Namco Museum DS review

  • Pac-Man Vs, back from the dead
  • Hardcore options for serious nerds
  • Cute opening cinematic
  • Graphical squishiness looks like crap
  • Awkward controls in vertical mode
  • Buying these yet again

Sept 27, 2007

What's a few pixels among old friends? That's the question Namco Museum DS asks - you love old-fart games like Xevious and Galaga so much, you'll accept it if they, you know, don't look like they should, right?

We won't dive into the technical side of games too deeply here, but stick with us. The screen size of the original Pac-Man was 224 pixels by 288 pixels. The native resolution of the DS is smaller, just 256 x 192. So in order to make Ol' Yellow Mouth fit, Namco had to… squeeze. And at screen sizes this small to begin with, that means that some pixels just disappear, making fonts harder to read and - worse - maze walls harder to see. On Galaxian, all the colorful little aliens kinda looked crippled, like one of their mighty claws or feet or whatever was slightly withered.

The alternative is to run Pac-Man in its larger-than-the-screen true resolution and scroll the playfield a little bit, which makes it more playable but still looks funny, since the playfield dims whenever it scrolls. That stuff was less of a problem with the other six games, which include the-mouse-is-a-cop-how-cute actioner Mappy, the amazingly boring dungeon crawler Tower of Druaga, and the inferior-to-its-parent Dig Dug II. But playing any of them vertically is better than the super-squished horizontal screen modes, since all seven oldies in this collection were originally presented on vertical monitors. So the only logical way to play them is vertically, like Brain Age, right? Sure… but then you look (and feel) like a moron when you try to use the d-pad and buttons sideways.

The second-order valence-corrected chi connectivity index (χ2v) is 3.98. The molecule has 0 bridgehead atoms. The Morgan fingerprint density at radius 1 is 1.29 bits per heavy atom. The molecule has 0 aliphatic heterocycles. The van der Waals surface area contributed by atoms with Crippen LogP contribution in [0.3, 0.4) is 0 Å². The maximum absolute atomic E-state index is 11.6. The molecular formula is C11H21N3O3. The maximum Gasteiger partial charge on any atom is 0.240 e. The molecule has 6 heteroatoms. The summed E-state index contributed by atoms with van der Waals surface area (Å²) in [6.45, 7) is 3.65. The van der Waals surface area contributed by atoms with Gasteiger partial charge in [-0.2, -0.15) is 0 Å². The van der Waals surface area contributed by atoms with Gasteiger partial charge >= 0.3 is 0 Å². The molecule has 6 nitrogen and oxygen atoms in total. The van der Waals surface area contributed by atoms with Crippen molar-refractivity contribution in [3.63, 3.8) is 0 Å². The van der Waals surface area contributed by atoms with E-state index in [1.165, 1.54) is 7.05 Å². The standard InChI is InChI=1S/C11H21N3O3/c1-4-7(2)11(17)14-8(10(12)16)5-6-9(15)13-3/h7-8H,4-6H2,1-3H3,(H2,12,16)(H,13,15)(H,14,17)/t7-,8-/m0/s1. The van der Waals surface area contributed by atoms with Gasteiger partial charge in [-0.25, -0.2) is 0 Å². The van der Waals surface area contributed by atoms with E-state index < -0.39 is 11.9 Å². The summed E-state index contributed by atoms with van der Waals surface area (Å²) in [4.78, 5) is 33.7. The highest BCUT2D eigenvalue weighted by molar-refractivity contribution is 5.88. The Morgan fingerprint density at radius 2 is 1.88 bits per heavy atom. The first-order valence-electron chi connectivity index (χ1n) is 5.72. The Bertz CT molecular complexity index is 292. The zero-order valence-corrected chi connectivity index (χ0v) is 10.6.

So no matter how much you love the classics, know this: You're going to have to put up with some compromise to play them on the DS. Almost as a gesture to make up for it, you'll find tons of sound tests and "Hardcore options", which let you monkey with the original dipswitch settings that you'd find on the circuit boards inside the original machines - pointlessly accurate considering most DS fans don't care about the tech that gave birth to Xevious.

The eighth game in this collection, Pac-Man Vs., has been rescued from a life of complete obscurity as a GameCube bonus that came with Pac-Man World 2 (ugh), and it works even better on DS. One player controls Pac-Man; the other three control ghosts. Ghosts can only see the maze around them, but Pac gets a standard player view of the whole playfield. You'll need at least one other human to play, but with four, it gets truly interesting and cut-throat, since the honor of being Pac-Man gets passed around based on score and performance. It's worth revisiting.

So that's one good reason to check out Namco Museum DS. The other seven…tough call, even for old fogies. Why didn't they just reprogram the classics to fit the DS properly? Because that would have required effort. This is not about innovation; this is about porting code that's lying around and reselling it for the zillionth time. This is Namco Museum, baby!

More Info

Release date: Sep 18 2007 - DS (US)
Available Platforms: DS
Genre: Arcade
Developed by: Namco Bandai
ESRB Rating:


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